VICTORIA (January 27, 2023) – As B.C.’s deadly health care crisis continues, the BC Liberals are renewing their calls for the NDP government to explore new solutions to relieve the significant strain on health care workers, including allowing physician assistants to work in the province.
“B.C.’s health care system is in a deteriorating state of crisis and David Eby should be considering any solutions that would help alleviate pressure on the collapsing system and support our overworked health care workers,” said BC Liberal Leader Kevin Falcon. “Health care professionals have been calling on the NDP to allow physician assistants to practice in B.C. for years, but so far, the NDP government has resisted taking this step. With our health care system collapsing, it’s time to let physician assistants work in B.C.”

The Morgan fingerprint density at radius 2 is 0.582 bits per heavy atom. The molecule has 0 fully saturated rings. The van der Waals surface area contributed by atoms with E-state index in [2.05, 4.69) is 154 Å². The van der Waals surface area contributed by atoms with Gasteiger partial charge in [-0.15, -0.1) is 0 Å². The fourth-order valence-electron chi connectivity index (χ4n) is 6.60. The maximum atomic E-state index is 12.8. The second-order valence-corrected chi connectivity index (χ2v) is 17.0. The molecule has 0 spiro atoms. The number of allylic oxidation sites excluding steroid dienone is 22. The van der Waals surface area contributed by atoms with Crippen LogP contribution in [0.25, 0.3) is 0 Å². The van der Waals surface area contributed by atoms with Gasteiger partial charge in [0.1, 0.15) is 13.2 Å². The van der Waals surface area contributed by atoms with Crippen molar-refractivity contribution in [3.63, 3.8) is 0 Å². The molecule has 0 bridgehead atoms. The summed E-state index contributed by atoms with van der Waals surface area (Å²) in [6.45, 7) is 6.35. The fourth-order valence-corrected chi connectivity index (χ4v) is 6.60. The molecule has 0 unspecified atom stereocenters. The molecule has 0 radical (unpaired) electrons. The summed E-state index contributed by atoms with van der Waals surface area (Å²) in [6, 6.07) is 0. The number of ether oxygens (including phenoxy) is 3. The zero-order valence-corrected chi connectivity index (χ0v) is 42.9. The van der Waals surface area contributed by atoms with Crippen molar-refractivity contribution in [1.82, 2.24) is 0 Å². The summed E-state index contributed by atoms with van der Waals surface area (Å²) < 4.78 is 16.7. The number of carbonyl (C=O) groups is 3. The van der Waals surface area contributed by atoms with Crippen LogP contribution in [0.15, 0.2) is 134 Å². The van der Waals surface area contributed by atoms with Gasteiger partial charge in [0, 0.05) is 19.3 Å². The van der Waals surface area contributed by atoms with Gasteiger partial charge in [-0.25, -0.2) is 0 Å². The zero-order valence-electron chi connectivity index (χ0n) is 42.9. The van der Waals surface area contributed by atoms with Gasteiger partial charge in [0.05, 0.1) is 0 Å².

The BC Liberals first raised the issue of physician assistants with Health Minister Adrian Dix last May, at which time the minister said that he and the NDP “haven’t made it a priority.” Physician assistants work under the supervision of doctors and can perform many administrative duties, along with conducting patient interviews and exams, reducing strain on the system and improving patient access to health care. Currently, the provinces of Manitoba, Ontario, New Brunswick, Alberta and Nova Scotia all allow physician assistants to practice, as do the Canadian Armed Forces.
“At a time when our health care system so clearly needs all the help it can get, you’d think that the NDP would jump at the opportunity to bring more trained medical professionals to our province,” said Shirley Bond, BC Liberal Shadow Minister for Health. “We’ve reached the point in B.C. where our health care workers are crying out for relief and this is a common-sense step that would not only support our system, but also bring us in line with other jurisdictions across Canada. British Columbians expect the NDP government to use every tool in the toolbox to deliver the health care people need and deserve.”
The BC Liberals first put forward a 30-day action plan to address the crisis in primary care last July, announcing further solutions to the health care crisis a few weeks later.